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We all see the cheesy quotes on Facebook – “To care for those who once cared for us is the greatest honour” – or we joke to our parents that if they annoy us we’ll put them in a home; but sometimes when the time comes, an aging relative needs the sort of help only a care home can provide. The issue is though, sometimes we feel a sense of guilt at the fact that we are not caring for our loved ones ourselves. Additionally, if we choose to let our relatives stay in their own homes, we may feel like we’re failing if we need to bring in external help like a nurse or care worker. We need to stop feeling guilty for seeking care!
Why do we do this to ourselves? Why is there some small part of our psyche that makes us feel bad for doing a good thing?
While some of us may be licensed professionals with the skills to care for the elderly or infirm, many of us are not. Which means we simply cannot offer the right style of care or support that a person needs as they age, especially if they begin to suffer from symptoms of dementia or other chronic illnesses. Luckily there are countless professionals in the UK who do know what to do. Who choose to dedicate their lives to caring for others. These are men and women who have trained to know how to help an injured or disabled person shower comfortably, who know how to keep track of medications and can comfort someone with dementia properly. Care homes are organising more and more social activities – like a recent sports day in Suffolk – because collectively we are all realising that community spirit is the key to happiness.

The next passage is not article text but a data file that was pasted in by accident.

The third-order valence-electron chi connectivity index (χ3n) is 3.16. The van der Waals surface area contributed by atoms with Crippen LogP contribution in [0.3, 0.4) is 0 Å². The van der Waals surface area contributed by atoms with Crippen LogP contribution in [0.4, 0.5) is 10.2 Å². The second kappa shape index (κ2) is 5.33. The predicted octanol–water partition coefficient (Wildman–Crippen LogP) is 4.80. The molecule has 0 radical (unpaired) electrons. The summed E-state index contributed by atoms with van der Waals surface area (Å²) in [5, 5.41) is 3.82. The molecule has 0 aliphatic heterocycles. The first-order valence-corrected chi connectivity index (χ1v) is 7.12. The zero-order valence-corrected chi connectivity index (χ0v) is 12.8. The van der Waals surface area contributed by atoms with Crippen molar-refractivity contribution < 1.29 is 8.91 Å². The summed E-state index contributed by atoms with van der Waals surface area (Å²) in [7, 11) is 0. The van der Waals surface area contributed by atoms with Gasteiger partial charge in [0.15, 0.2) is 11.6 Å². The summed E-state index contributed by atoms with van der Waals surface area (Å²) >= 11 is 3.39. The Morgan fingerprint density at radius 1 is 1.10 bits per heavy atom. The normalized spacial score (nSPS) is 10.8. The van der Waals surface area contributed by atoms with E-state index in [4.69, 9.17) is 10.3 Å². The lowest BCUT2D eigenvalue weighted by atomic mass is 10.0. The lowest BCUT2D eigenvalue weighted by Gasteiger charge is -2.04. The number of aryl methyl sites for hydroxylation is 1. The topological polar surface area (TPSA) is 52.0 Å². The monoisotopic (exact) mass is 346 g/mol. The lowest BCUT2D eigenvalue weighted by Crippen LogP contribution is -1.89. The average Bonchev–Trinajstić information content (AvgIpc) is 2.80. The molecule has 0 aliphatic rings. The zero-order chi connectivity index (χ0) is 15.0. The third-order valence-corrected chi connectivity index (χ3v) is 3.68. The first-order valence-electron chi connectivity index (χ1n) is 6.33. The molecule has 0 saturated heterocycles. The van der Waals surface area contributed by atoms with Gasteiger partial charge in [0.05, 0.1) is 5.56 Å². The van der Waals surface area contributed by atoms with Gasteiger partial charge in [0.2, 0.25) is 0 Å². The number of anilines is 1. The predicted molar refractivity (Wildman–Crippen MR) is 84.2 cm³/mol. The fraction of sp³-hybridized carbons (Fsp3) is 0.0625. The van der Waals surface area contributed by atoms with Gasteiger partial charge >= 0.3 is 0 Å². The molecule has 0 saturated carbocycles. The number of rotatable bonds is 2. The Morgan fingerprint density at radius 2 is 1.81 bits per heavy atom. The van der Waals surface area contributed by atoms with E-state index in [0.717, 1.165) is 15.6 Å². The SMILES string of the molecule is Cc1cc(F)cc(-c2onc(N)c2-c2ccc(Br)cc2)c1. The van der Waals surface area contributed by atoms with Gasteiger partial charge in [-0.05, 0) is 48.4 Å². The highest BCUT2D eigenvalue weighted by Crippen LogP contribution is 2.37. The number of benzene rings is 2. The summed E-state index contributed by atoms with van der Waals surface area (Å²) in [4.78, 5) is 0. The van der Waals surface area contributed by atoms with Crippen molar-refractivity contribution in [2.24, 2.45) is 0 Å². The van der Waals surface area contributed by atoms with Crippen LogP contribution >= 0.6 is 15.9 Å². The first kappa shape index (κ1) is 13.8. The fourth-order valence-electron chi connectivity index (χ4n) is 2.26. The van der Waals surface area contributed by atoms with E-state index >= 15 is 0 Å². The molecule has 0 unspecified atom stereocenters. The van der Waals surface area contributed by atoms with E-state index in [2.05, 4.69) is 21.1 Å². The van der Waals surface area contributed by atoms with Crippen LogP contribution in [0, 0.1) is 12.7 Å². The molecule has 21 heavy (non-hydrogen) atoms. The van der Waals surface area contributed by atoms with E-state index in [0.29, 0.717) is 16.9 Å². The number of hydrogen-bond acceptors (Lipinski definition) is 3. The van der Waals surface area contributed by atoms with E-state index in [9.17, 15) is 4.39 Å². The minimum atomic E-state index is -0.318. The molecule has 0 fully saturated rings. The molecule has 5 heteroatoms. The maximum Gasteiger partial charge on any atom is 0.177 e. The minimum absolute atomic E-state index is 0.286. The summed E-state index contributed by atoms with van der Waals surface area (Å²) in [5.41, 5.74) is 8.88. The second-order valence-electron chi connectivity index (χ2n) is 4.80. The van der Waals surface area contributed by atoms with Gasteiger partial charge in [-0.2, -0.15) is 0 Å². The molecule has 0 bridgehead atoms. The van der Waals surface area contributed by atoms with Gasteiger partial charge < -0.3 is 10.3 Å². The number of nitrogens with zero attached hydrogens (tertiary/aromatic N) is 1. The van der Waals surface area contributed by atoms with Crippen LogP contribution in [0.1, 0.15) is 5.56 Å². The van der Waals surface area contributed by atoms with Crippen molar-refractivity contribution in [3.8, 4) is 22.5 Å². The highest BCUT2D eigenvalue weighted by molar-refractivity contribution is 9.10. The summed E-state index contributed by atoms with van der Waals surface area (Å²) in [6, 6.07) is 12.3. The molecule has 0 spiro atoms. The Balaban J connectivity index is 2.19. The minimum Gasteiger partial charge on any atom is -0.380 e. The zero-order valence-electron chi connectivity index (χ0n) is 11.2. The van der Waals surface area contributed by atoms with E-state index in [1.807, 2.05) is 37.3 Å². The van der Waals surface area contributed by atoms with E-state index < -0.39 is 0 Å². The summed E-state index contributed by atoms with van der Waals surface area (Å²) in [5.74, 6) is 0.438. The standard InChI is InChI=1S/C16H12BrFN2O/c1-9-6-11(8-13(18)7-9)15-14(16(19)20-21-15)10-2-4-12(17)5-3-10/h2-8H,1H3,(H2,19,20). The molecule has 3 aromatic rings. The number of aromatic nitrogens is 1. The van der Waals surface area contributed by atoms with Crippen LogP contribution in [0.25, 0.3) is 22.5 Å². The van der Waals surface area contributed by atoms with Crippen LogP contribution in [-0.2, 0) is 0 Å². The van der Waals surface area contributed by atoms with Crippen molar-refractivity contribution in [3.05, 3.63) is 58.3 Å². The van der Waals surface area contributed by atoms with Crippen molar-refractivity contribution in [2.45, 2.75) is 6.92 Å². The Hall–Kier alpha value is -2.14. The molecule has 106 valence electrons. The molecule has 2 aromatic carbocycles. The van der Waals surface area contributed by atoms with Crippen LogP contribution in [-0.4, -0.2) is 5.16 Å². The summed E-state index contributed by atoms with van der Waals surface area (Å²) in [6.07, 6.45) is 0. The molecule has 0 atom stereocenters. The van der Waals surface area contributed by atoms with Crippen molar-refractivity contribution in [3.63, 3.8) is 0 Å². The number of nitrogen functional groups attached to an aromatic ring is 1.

You don’t feel bad about sending your children to dentists, do you? Or bringing in an electrician when your lights fail? That’s because you accept that other people know more about a situation than you do, they are professionals who use their knowledge and experience to solve problems in the best way. The exact same applies with care workers, whether they are supporting people in residential homes or visiting for a few hours a day; they are experts utilising their knowledge and experience. Nevertheless, there seems to be this reluctance, whether it’s openly discussed or just a nagging sense in the back of our mind, that forces you to doubt the choice of seeking care for a loved one. We judge ourselves and the degree of our love for the person if we are not the ones caring for them.
Our love for someone should not be quantified by the degree to which we alter our lives to care for them in their later life, if we are not the ideal candidate to provide that care and support. Occasionally, yes, a relative may be best supported by a loved one; however most of the time, the best outcome for the person who needs care, is to seek professional help. We should move past this unspoken stigma around someone needing to go into a care home or hiring a care worker to provide care at home, and recognise that ultimately that may be the best thing to do. And surely choosing the best for someone is the best measure of love, support and care?